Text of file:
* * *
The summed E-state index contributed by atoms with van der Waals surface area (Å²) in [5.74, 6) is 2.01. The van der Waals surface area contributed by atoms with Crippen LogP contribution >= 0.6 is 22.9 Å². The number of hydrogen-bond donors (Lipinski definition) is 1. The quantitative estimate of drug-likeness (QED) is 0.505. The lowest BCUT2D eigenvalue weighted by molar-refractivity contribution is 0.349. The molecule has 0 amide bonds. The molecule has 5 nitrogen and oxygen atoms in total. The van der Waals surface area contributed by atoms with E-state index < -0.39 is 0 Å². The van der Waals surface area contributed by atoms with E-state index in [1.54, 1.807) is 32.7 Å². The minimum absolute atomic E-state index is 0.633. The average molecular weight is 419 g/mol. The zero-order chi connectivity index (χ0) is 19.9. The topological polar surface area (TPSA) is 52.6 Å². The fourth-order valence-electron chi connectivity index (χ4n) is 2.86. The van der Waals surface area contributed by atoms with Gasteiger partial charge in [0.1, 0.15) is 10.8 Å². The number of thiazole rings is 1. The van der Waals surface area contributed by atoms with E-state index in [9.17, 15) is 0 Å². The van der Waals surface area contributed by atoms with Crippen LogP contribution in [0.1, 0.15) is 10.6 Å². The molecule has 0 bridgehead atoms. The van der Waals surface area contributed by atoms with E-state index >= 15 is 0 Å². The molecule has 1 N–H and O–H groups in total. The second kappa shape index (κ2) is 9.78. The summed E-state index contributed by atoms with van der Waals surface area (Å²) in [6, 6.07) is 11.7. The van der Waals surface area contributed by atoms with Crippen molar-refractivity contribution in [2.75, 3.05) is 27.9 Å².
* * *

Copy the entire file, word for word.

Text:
The summed E-state index contributed by atoms with van der Waals surface area (Å²) in [5.74, 6) is 2.01. The van der Waals surface area contributed by atoms with Crippen LogP contribution >= 0.6 is 22.9 Å². The number of hydrogen-bond donors (Lipinski definition) is 1. The quantitative estimate of drug-likeness (QED) is 0.505. The lowest BCUT2D eigenvalue weighted by molar-refractivity contribution is 0.349. The molecule has 0 amide bonds. The molecule has 5 nitrogen and oxygen atoms in total. The van der Waals surface area contributed by atoms with E-state index < -0.39 is 0 Å². The van der Waals surface area contributed by atoms with E-state index in [1.54, 1.807) is 32.7 Å². The minimum absolute atomic E-state index is 0.633. The average molecular weight is 419 g/mol. The zero-order chi connectivity index (χ0) is 19.9. The topological polar surface area (TPSA) is 52.6 Å². The fourth-order valence-electron chi connectivity index (χ4n) is 2.86. The van der Waals surface area contributed by atoms with Gasteiger partial charge in [0.1, 0.15) is 10.8 Å². The number of thiazole rings is 1. The van der Waals surface area contributed by atoms with E-state index in [9.17, 15) is 0 Å². The van der Waals surface area contributed by atoms with Crippen LogP contribution in [0.1, 0.15) is 10.6 Å². The molecule has 0 bridgehead atoms. The van der Waals surface area contributed by atoms with E-state index >= 15 is 0 Å². The molecule has 1 N–H and O–H groups in total. The second kappa shape index (κ2) is 9.78. The summed E-state index contributed by atoms with van der Waals surface area (Å²) in [6, 6.07) is 11.7. The van der Waals surface area contributed by atoms with Crippen molar-refractivity contribution in [2.75, 3.05) is 27.9 Å².